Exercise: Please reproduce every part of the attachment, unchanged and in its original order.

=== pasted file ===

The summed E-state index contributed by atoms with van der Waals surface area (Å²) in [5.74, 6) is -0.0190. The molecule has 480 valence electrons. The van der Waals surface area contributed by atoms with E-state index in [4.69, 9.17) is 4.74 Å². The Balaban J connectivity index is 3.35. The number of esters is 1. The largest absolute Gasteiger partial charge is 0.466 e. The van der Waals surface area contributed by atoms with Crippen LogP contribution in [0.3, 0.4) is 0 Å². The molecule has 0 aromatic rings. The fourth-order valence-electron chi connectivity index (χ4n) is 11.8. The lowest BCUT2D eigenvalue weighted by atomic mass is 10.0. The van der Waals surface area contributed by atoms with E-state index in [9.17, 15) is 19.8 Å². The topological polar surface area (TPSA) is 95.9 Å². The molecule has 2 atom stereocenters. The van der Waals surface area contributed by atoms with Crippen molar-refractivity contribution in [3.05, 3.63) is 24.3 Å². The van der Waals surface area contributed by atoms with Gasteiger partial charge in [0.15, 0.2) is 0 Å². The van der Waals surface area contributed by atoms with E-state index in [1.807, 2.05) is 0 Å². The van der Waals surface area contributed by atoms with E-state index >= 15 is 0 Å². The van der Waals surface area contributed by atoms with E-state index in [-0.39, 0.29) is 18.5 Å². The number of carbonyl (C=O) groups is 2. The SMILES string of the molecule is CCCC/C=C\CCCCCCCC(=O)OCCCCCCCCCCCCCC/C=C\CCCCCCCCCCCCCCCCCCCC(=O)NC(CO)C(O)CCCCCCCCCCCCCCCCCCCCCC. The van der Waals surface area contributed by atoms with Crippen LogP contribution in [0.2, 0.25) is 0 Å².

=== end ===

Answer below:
The summed E-state index contributed by atoms with van der Waals surface area (Å²) in [5.74, 6) is -0.0190. The molecule has 480 valence electrons. The van der Waals surface area contributed by atoms with E-state index in [4.69, 9.17) is 4.74 Å². The Balaban J connectivity index is 3.35. The number of esters is 1. The largest absolute Gasteiger partial charge is 0.466 e. The van der Waals surface area contributed by atoms with Crippen LogP contribution in [0.3, 0.4) is 0 Å². The molecule has 0 aromatic rings. The fourth-order valence-electron chi connectivity index (χ4n) is 11.8. The lowest BCUT2D eigenvalue weighted by atomic mass is 10.0. The van der Waals surface area contributed by atoms with E-state index in [9.17, 15) is 19.8 Å². The topological polar surface area (TPSA) is 95.9 Å². The molecule has 2 atom stereocenters. The van der Waals surface area contributed by atoms with Crippen molar-refractivity contribution in [3.05, 3.63) is 24.3 Å². The van der Waals surface area contributed by atoms with Gasteiger partial charge in [0.15, 0.2) is 0 Å². The van der Waals surface area contributed by atoms with E-state index in [1.807, 2.05) is 0 Å². The van der Waals surface area contributed by atoms with E-state index >= 15 is 0 Å². The van der Waals surface area contributed by atoms with E-state index in [-0.39, 0.29) is 18.5 Å². The number of carbonyl (C=O) groups is 2. The SMILES string of the molecule is CCCC/C=C\CCCCCCCC(=O)OCCCCCCCCCCCCCC/C=C\CCCCCCCCCCCCCCCCCCCC(=O)NC(CO)C(O)CCCCCCCCCCCCCCCCCCCCCC. The van der Waals surface area contributed by atoms with Crippen LogP contribution in [0.2, 0.25) is 0 Å².